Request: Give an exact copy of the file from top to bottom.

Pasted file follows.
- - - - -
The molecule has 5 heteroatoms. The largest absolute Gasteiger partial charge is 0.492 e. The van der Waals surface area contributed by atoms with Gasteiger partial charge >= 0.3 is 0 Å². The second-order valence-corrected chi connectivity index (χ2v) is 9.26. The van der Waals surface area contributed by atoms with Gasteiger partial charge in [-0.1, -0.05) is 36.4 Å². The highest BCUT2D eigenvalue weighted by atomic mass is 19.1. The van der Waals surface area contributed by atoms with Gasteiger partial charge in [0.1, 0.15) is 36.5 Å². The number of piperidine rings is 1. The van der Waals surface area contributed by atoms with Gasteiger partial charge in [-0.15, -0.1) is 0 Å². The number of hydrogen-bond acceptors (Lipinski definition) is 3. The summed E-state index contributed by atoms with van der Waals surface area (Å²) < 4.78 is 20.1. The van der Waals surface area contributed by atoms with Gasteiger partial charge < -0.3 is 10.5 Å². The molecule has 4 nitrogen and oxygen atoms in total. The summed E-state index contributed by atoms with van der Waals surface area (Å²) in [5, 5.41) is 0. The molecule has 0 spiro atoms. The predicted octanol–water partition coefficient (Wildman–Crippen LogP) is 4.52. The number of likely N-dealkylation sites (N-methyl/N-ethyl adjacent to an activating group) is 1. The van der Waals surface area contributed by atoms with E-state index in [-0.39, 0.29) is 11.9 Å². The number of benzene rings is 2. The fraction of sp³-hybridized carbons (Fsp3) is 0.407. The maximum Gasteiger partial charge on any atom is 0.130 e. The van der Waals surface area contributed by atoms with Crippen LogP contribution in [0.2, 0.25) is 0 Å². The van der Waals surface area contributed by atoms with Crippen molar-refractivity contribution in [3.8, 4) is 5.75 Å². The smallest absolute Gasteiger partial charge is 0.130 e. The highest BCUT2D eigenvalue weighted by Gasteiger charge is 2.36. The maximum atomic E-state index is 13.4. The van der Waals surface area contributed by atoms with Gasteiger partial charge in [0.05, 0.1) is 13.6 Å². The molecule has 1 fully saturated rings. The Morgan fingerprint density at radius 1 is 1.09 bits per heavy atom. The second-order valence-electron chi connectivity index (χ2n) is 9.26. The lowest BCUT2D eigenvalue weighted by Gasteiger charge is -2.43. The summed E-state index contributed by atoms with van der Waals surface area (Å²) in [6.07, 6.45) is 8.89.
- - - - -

The molecule has 5 heteroatoms. The largest absolute Gasteiger partial charge is 0.492 e. The van der Waals surface area contributed by atoms with Gasteiger partial charge >= 0.3 is 0 Å². The second-order valence-corrected chi connectivity index (χ2v) is 9.26. The van der Waals surface area contributed by atoms with Gasteiger partial charge in [-0.1, -0.05) is 36.4 Å². The highest BCUT2D eigenvalue weighted by atomic mass is 19.1. The van der Waals surface area contributed by atoms with Gasteiger partial charge in [0.1, 0.15) is 36.5 Å². The number of piperidine rings is 1. The van der Waals surface area contributed by atoms with Gasteiger partial charge in [-0.15, -0.1) is 0 Å². The number of hydrogen-bond acceptors (Lipinski definition) is 3. The summed E-state index contributed by atoms with van der Waals surface area (Å²) < 4.78 is 20.1. The van der Waals surface area contributed by atoms with Gasteiger partial charge < -0.3 is 10.5 Å². The molecule has 4 nitrogen and oxygen atoms in total. The summed E-state index contributed by atoms with van der Waals surface area (Å²) in [5, 5.41) is 0. The molecule has 0 spiro atoms. The predicted octanol–water partition coefficient (Wildman–Crippen LogP) is 4.52. The number of likely N-dealkylation sites (N-methyl/N-ethyl adjacent to an activating group) is 1. The van der Waals surface area contributed by atoms with E-state index in [-0.39, 0.29) is 11.9 Å². The number of benzene rings is 2. The fraction of sp³-hybridized carbons (Fsp3) is 0.407. The maximum Gasteiger partial charge on any atom is 0.130 e. The van der Waals surface area contributed by atoms with Crippen LogP contribution in [0.2, 0.25) is 0 Å². The van der Waals surface area contributed by atoms with Crippen molar-refractivity contribution in [3.8, 4) is 5.75 Å². The smallest absolute Gasteiger partial charge is 0.130 e. The highest BCUT2D eigenvalue weighted by Gasteiger charge is 2.36. The maximum atomic E-state index is 13.4. The van der Waals surface area contributed by atoms with Gasteiger partial charge in [0.05, 0.1) is 13.6 Å². The molecule has 1 fully saturated rings. The Morgan fingerprint density at radius 1 is 1.09 bits per heavy atom. The second-order valence-electron chi connectivity index (χ2n) is 9.26. The lowest BCUT2D eigenvalue weighted by Gasteiger charge is -2.43. The summed E-state index contributed by atoms with van der Waals surface area (Å²) in [6.07, 6.45) is 8.89.